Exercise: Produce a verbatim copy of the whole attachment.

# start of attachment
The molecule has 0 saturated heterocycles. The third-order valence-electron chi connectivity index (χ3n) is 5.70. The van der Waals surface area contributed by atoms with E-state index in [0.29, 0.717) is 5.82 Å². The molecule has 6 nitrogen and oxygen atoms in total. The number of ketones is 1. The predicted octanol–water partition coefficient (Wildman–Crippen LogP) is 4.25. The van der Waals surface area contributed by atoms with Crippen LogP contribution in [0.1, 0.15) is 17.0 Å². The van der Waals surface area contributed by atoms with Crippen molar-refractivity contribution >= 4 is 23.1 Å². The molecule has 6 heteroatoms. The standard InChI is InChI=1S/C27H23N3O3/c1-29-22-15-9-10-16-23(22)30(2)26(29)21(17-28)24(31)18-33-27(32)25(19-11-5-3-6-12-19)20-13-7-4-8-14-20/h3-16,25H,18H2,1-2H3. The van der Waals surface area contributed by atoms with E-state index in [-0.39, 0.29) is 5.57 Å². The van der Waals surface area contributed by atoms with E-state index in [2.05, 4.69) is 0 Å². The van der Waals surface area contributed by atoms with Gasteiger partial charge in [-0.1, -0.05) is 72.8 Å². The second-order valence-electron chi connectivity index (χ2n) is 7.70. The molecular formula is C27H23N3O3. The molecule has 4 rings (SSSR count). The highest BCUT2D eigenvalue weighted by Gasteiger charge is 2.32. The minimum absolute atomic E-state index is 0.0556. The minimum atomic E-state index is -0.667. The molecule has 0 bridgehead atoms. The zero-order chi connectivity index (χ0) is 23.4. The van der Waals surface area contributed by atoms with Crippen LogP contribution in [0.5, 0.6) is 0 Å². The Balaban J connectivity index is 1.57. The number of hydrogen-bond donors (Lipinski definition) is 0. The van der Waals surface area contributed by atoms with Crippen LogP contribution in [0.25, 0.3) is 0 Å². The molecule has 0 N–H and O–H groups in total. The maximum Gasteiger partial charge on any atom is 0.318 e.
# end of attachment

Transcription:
The molecule has 0 saturated heterocycles. The third-order valence-electron chi connectivity index (χ3n) is 5.70. The van der Waals surface area contributed by atoms with E-state index in [0.29, 0.717) is 5.82 Å². The molecule has 6 nitrogen and oxygen atoms in total. The number of ketones is 1. The predicted octanol–water partition coefficient (Wildman–Crippen LogP) is 4.25. The van der Waals surface area contributed by atoms with Crippen LogP contribution in [0.1, 0.15) is 17.0 Å². The van der Waals surface area contributed by atoms with Crippen molar-refractivity contribution >= 4 is 23.1 Å². The molecule has 6 heteroatoms. The standard InChI is InChI=1S/C27H23N3O3/c1-29-22-15-9-10-16-23(22)30(2)26(29)21(17-28)24(31)18-33-27(32)25(19-11-5-3-6-12-19)20-13-7-4-8-14-20/h3-16,25H,18H2,1-2H3. The van der Waals surface area contributed by atoms with E-state index in [-0.39, 0.29) is 5.57 Å². The van der Waals surface area contributed by atoms with E-state index in [2.05, 4.69) is 0 Å². The van der Waals surface area contributed by atoms with Gasteiger partial charge in [-0.1, -0.05) is 72.8 Å². The second-order valence-electron chi connectivity index (χ2n) is 7.70. The molecular formula is C27H23N3O3. The molecule has 4 rings (SSSR count). The highest BCUT2D eigenvalue weighted by Gasteiger charge is 2.32. The minimum absolute atomic E-state index is 0.0556. The minimum atomic E-state index is -0.667. The molecule has 0 bridgehead atoms. The zero-order chi connectivity index (χ0) is 23.4. The van der Waals surface area contributed by atoms with Crippen LogP contribution in [0.5, 0.6) is 0 Å². The Balaban J connectivity index is 1.57. The number of hydrogen-bond donors (Lipinski definition) is 0. The van der Waals surface area contributed by atoms with Crippen LogP contribution in [0.25, 0.3) is 0 Å². The molecule has 0 N–H and O–H groups in total. The maximum Gasteiger partial charge on any atom is 0.318 e.